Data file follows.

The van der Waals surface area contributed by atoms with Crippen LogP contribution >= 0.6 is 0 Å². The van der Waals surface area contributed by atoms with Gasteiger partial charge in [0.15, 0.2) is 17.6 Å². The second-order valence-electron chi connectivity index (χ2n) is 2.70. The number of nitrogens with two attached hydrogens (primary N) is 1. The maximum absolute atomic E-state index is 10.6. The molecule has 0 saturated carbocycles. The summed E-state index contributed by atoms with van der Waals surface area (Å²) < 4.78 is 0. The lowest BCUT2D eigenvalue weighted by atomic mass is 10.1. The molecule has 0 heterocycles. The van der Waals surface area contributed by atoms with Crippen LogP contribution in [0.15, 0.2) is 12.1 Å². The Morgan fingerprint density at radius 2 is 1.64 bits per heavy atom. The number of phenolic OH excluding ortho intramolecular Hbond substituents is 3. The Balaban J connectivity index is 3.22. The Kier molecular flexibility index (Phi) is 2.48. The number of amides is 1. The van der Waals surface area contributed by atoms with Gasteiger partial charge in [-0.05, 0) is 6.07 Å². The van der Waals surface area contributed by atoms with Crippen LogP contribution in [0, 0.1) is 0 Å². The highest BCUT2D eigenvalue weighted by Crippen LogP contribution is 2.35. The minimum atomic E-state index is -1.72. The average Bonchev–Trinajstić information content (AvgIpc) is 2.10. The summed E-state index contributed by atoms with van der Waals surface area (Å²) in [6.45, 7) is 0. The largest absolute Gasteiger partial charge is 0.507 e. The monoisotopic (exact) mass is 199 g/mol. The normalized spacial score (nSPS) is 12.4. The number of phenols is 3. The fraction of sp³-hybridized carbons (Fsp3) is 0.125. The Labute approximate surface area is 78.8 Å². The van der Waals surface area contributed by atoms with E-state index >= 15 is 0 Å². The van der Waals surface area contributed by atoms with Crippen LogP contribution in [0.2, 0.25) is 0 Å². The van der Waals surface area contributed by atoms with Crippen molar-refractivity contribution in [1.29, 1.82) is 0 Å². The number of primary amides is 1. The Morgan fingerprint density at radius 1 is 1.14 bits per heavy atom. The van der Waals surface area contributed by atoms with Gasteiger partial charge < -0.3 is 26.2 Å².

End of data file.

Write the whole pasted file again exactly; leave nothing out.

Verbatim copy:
The van der Waals surface area contributed by atoms with Crippen LogP contribution >= 0.6 is 0 Å². The van der Waals surface area contributed by atoms with Gasteiger partial charge in [0.15, 0.2) is 17.6 Å². The second-order valence-electron chi connectivity index (χ2n) is 2.70. The number of nitrogens with two attached hydrogens (primary N) is 1. The maximum absolute atomic E-state index is 10.6. The molecule has 0 saturated carbocycles. The summed E-state index contributed by atoms with van der Waals surface area (Å²) < 4.78 is 0. The lowest BCUT2D eigenvalue weighted by atomic mass is 10.1. The molecule has 0 heterocycles. The van der Waals surface area contributed by atoms with Crippen LogP contribution in [0.15, 0.2) is 12.1 Å². The Morgan fingerprint density at radius 2 is 1.64 bits per heavy atom. The number of phenolic OH excluding ortho intramolecular Hbond substituents is 3. The Balaban J connectivity index is 3.22. The Kier molecular flexibility index (Phi) is 2.48. The number of amides is 1. The van der Waals surface area contributed by atoms with Gasteiger partial charge in [-0.05, 0) is 6.07 Å². The van der Waals surface area contributed by atoms with Crippen LogP contribution in [0, 0.1) is 0 Å². The highest BCUT2D eigenvalue weighted by Crippen LogP contribution is 2.35. The minimum atomic E-state index is -1.72. The average Bonchev–Trinajstić information content (AvgIpc) is 2.10. The summed E-state index contributed by atoms with van der Waals surface area (Å²) in [6.45, 7) is 0. The largest absolute Gasteiger partial charge is 0.507 e. The monoisotopic (exact) mass is 199 g/mol. The normalized spacial score (nSPS) is 12.4. The number of phenols is 3. The fraction of sp³-hybridized carbons (Fsp3) is 0.125. The Labute approximate surface area is 78.8 Å². The van der Waals surface area contributed by atoms with E-state index >= 15 is 0 Å². The van der Waals surface area contributed by atoms with Crippen LogP contribution in [0.2, 0.25) is 0 Å². The van der Waals surface area contributed by atoms with Crippen molar-refractivity contribution in [1.29, 1.82) is 0 Å². The number of primary amides is 1. The Morgan fingerprint density at radius 1 is 1.14 bits per heavy atom. The van der Waals surface area contributed by atoms with Gasteiger partial charge < -0.3 is 26.2 Å².